We study the depth sensitivity and spatial resolution of subsurface imaging of polymer nanocomposites using second harmonic mapping in Kelvin Probe Force Microscopy (KPFM). This method allows the visualization of the clustering and percolation of buried Single Walled Carbon Nanotubes (SWCNTs) via capacitance gradient (∂C/∂z) maps. We develop a multilayered sample where thin layers of neat Polyimide (PI) (∼80 nm per layer) are sequentially spin-coated on well-dispersed SWCNT/Polyimide (PI) nanocomposite films. The multilayer nanocomposite system allows the acquisition of ∂C/∂z images of three-dimensional percolating networks of SWCNTs at different depths in the same region of the sample. We detect CNTs at a depth of ∼430 nm, and notice that the spatial resolution progressively deteriorates with increasing depth of the buried CNTs. Computational trends of ∂C/∂z vs CNT depth correlate the sensitivity and depth resolution with field penetration and spreading, and enable a possible approach to three-dimensional subsurface structure reconstruction. The results open the door to nondestructive, three-dimensional tomography and nanometrology techniques for nanocomposite applications.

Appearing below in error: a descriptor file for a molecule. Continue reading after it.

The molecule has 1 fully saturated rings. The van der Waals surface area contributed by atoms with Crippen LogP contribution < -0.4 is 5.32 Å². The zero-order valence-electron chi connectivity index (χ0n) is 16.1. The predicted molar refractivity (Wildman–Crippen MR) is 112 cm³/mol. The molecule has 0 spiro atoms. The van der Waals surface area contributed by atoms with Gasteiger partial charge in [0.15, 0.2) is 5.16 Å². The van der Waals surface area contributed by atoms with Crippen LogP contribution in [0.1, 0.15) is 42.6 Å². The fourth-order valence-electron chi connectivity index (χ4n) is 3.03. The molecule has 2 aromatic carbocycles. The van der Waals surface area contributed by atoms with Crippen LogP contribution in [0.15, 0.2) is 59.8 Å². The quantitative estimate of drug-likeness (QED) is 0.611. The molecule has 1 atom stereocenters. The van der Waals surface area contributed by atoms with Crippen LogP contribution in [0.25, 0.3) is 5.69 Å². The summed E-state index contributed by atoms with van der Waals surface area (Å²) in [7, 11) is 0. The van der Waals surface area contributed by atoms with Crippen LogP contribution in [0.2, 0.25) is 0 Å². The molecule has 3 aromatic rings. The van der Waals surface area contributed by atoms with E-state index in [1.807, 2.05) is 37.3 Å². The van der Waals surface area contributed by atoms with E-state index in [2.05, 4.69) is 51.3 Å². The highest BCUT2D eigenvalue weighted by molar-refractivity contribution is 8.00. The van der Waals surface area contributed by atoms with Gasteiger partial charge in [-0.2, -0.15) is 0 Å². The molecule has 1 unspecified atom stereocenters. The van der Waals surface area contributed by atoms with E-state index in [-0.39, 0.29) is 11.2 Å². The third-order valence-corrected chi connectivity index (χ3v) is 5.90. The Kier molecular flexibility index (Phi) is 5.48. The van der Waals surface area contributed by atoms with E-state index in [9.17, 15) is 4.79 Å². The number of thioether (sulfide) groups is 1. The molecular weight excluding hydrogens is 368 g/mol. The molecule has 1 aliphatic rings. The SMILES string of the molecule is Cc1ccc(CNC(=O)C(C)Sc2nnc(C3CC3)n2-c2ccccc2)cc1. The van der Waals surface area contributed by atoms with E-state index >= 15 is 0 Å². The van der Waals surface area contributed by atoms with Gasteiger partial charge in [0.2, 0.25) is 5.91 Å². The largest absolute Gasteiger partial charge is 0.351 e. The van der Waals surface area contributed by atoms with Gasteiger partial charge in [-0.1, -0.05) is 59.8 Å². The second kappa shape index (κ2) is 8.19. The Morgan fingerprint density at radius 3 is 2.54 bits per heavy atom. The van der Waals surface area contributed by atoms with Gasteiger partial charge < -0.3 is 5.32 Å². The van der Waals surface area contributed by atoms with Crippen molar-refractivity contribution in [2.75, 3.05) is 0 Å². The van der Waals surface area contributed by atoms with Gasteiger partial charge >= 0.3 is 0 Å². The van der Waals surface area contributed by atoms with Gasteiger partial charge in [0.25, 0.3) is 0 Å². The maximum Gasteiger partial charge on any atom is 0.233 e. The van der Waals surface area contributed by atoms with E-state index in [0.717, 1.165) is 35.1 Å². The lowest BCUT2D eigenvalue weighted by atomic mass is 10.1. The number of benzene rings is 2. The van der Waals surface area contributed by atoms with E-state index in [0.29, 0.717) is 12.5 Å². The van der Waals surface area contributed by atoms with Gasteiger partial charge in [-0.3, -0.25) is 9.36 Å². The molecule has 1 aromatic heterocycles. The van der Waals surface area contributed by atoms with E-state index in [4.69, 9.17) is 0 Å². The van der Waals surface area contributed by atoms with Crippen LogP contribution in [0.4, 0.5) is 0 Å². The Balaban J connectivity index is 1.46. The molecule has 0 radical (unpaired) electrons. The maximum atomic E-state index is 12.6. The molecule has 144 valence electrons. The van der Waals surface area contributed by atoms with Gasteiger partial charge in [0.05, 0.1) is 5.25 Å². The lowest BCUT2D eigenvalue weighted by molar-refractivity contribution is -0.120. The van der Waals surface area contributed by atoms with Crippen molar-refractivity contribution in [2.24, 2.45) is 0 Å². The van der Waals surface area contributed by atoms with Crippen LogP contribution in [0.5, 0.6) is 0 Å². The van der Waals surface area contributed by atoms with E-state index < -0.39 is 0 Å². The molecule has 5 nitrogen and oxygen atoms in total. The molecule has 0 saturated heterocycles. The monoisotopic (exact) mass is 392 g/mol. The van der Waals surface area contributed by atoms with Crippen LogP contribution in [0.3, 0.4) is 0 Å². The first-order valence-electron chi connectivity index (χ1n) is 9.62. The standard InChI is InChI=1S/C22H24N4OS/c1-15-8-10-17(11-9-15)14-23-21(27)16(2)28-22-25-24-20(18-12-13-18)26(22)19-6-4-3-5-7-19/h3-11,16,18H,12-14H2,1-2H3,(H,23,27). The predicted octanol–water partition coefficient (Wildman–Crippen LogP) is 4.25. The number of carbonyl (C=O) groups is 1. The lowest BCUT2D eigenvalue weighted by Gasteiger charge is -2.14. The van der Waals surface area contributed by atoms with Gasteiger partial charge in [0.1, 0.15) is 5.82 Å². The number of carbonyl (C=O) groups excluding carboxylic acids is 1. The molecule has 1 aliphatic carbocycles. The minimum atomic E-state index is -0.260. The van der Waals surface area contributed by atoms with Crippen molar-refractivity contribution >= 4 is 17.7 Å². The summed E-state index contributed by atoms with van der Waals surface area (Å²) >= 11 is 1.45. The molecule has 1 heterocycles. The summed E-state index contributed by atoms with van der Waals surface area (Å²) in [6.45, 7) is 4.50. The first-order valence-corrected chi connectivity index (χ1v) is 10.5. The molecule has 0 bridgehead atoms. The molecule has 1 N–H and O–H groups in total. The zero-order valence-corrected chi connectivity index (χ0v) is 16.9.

All Science Journal Classification (ASJC) codes
- Materials Science(all)
- Physics and Astronomy(all)